05/05/10 — County bond rating goes up

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County bond rating goes up

By Steve Herring
Published in News on May 5, 2010 1:46 PM

Wayne County could realize millions of dollars in interest savings in coming years and find itself more attractive to economic development as the result of action by Standard and Poor's Rating Services.

County officials were notified late Friday that S&P has raised its long-term rating on the county's general obligation debt from "A+" to "AA-."

"It is hard for me to believe in the hard economic times we are going through that we have had a bond (rating) increase," county commission Chairman Jack Best said during the board's Tuesday session.

It is the first such increase in at least 25 to 30 years, County Manager Lee Smith said.

"It shows that the county, county management, county board and finance people have done a great job," said consultant Robert High, vice president of Davenport and Co. and past secretary of the N.C. Local Government Commission, during a telephone interview. "They have been fiscally responsible. They have maintained the financial health, in fact have improved the financial health of the county, which is all for the betterment of the residents of Wayne County.

"It's hard to put absolute terms on a bond upgrade. For one thing, it should be something that the folks of Wayne County should be proud of. I think it is very helpful to the businesses in the community. It gives them, and should give them, comfort that they are not going to be caught with any surprises from their government trying to dig out of a hole, so to speak. I think from a business standpoint a rating is also good for industrial recruitment for the same reason -- it shows stability and strength in the government."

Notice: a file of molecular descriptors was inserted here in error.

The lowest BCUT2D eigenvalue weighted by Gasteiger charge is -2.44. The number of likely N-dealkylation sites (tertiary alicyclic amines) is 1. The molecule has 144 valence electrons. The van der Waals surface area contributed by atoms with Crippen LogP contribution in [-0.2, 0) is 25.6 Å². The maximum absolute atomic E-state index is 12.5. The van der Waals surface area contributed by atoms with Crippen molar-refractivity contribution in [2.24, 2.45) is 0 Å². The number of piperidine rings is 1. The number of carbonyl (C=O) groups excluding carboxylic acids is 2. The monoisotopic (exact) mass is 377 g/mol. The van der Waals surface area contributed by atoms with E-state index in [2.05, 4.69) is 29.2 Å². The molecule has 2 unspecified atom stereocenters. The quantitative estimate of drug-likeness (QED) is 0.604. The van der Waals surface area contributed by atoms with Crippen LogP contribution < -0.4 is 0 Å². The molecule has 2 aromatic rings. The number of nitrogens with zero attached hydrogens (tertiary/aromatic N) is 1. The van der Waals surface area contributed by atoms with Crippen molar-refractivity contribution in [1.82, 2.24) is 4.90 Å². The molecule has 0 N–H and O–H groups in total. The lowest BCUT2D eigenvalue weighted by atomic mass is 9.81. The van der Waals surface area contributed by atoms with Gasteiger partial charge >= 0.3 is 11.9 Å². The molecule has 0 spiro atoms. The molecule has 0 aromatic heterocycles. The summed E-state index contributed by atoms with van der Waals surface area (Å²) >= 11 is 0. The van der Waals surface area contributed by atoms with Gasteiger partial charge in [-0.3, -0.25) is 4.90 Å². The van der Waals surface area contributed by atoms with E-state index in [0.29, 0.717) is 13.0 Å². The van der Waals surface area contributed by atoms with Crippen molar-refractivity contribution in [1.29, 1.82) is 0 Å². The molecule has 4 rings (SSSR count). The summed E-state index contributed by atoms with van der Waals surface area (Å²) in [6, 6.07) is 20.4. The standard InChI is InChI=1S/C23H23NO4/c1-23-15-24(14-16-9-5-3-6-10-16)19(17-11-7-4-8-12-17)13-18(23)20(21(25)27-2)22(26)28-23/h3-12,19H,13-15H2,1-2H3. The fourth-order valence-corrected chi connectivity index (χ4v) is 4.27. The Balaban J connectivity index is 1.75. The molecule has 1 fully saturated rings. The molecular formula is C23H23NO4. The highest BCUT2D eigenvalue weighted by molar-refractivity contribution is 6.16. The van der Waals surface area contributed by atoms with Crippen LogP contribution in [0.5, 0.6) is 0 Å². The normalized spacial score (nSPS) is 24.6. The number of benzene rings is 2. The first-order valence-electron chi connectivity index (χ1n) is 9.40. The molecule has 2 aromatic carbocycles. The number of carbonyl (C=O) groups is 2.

The upgrades do not happen by chance, High said.

"Upgrades are not freely available, they are rare. I don't know that you ever anticipate an upgrade, especially in a down economy."

An upgrade also brings benefits, just like a higher credit score benefits the consumer, High added.

"From a credit standpoint, the better your credit rating, as with individuals, you should be able to borrow money at a lower cost and the availability of credit in a tight credit market is improved. The benefits are many. The benefit is more derived from the reasons that they got the upgrade -- the fact that the government is well managed and you don't have tax rates bouncing up and down. It is consistently managed. So they are able to step up and help in bad times."

Smith called the news, "a dream come true."

"We know we have capital programs in the future," he said. "This shows that we are stable. Companies that invest in areas look at things like this because they want to go to areas where you have secure services. Also, in future interest this saves us money. This will save us millions of dollars over the coming years."

Reading from the S&P report, Best said the rating reflected the county's:

* Continued growth and diversification of the local economy

* Strong financial management and growth in the level of the general fund balance reserves

* Low overall debt burden and rapid amortization of debt.

The report cited the county's consistent "sound financial operations which have contributed to consecutive operating surpluses since 2003." In particular it noted the 2007 unreserved fund balance of $22.9 million or 27.1 percent of expenditures. By 2209 the balance had grown to $26.5 million or 31.7 percent.